It seems like most everyone (at least in the US) has the new LinkedIn Messaging Inbox. I was just converted to it on Friday, and although I was prepared to be disappointed based on the feedback I have been reading, I was pleasantly surprised. It just takes a little getting used to. There is one major feature I am not thrilled with but as an optimist, I like to start with good, sandwich in the bad and end with good, so here we go:
The interface of the new inbox is much more like Facebook, twitter DMing, and texting from your phone. The platform keeps all of your conversations together. It even brought in my messages from 2009 in a simple to follow stream. I especially like how it tracks group messaging. Per my example below, I can see the two avatars on the right hands side that I am conversing with (A). When I click on it I am able to see the names on top (B)and have many more options such as Adding people to the conversation, Marking as Read or Unread, muting conversation, forwarding the conversation, reporting and deleting (C). What I really like is the ability to attached files to the messages, this is a feature that was long overdue (they even have added emojis).There is a warning however, be sure to uncheck ‘press enter to send’, because if you are used to traditional email, attempting one new paragraph could send a message long before it is ready (D)!
LinkedIn also offers a quick reply in response to inMail that includes the following options:
- Maybe later
- Not interested
Once you’ve clicked on a response, a quick reply message will automatically populate in the text box of the message response. You’ll have the option to edit the text before sending, or you can select the Back button above the response to cancel.
In addition, if you have Sales Navigator, you can easily toggle back and forth so your messages are easy to access.
My favorite new option is the ability to see and manage outstanding invitations. This helps you easily follow up with people you reached out to, and also allows you to cancel outstanding invitations (which will limit your I Don’t Knowresponses in the future). Here is how you get there:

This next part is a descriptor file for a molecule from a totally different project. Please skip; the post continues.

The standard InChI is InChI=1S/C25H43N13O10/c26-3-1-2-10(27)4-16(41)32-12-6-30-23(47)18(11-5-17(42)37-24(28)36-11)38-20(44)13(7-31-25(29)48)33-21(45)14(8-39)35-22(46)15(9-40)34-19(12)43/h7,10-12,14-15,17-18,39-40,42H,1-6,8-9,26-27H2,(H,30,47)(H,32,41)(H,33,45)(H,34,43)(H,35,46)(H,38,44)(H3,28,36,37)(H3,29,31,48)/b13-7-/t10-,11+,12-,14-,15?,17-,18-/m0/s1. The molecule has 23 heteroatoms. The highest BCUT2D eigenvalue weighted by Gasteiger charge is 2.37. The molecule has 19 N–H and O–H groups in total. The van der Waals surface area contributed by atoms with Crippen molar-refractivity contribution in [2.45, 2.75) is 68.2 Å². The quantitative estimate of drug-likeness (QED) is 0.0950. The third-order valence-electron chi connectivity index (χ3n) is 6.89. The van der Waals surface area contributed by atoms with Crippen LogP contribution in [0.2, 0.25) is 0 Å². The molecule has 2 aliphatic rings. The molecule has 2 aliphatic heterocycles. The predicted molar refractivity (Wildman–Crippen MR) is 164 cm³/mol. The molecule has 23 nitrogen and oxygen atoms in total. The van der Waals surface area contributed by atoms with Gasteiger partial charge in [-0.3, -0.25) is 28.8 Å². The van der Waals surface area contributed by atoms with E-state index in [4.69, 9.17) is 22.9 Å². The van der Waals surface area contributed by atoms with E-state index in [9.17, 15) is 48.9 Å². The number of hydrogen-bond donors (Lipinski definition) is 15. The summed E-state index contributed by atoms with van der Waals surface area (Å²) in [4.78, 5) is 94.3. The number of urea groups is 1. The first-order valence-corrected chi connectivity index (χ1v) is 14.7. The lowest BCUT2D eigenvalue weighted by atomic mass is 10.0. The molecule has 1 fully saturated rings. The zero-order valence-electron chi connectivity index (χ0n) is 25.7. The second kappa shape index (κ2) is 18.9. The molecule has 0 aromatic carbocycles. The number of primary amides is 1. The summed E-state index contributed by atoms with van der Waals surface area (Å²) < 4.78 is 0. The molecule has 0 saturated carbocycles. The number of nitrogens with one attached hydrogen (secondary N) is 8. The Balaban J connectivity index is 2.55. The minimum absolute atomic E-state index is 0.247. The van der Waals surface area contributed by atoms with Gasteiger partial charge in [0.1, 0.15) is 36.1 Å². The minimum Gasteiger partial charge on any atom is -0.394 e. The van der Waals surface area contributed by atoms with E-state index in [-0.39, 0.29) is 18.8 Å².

- Hover over open invitations (E) and click see all.
- Choose the drop down on the top right (F).
- Click the circle next to the person’s name or names you’d like to withdraw the invitations to and click cancel request (G).
First, blind copy has gone away. You can no longer send messages to 50 people at a time without them seeing one another. This makes me sad.
Next, you can no longer search by sent message when you are searching messages, you can only search by name.
And lastly, the new LinkedIn Invitations makes it very difficult to read the personalized invitations. It is 3 steps deep, and I believe this will cause many more invite declines moving forward. Here are the steps to read the messages:
- To see your outstanding invitations, hover over (E).
- Now you have 2 choices, first hover over each invitation and click on the check mark to accept or the X to decline. From here you do this, you will not see an personalize invitations from these people unless you would go back to your inbox to see the conversation, but it doesn’t populate immediately. However, once you click the check mark, you will be able to click the email button here and it is simple to send a welcome message.
- Choice number 2, click the see all and hover over each message icon (I) to read what they have written. You can also see your shared connections from here. Then click the check mark or the X (H).
- Messaging from here is trickier than option 1 as you will have only 5 seconds to see a hyperlink (K) to visit that person’s profile to send a message. So if you are looking to send a note to them, you better do it fast! BONUS: If I have a few invitations that I am accepting, I will right click open a new tab(K) so I can accept them all and then take the time to message each one individually.
THE GOOD AGAIN
We still have the ability to reply to the invitation without accepting the requester into our network. Simply click the reply arrow (J) at the top of their message and you can begin a conversation. This is a great feature if you are on the fence about accepting someone into your network. I will typically accept most invitations, but occasionally I will get one from someone with a very limited profile and no shared connections, in this case I may send a message like:
NAME, Thank you for your invitation request, typically I only connect with people I know, may I ask how you found me and how you think we may benefit from one another?
So, there is a new learning curve with LinkedIn’s new messaging, but all-in-all, I think I’m Gonna Like it Here!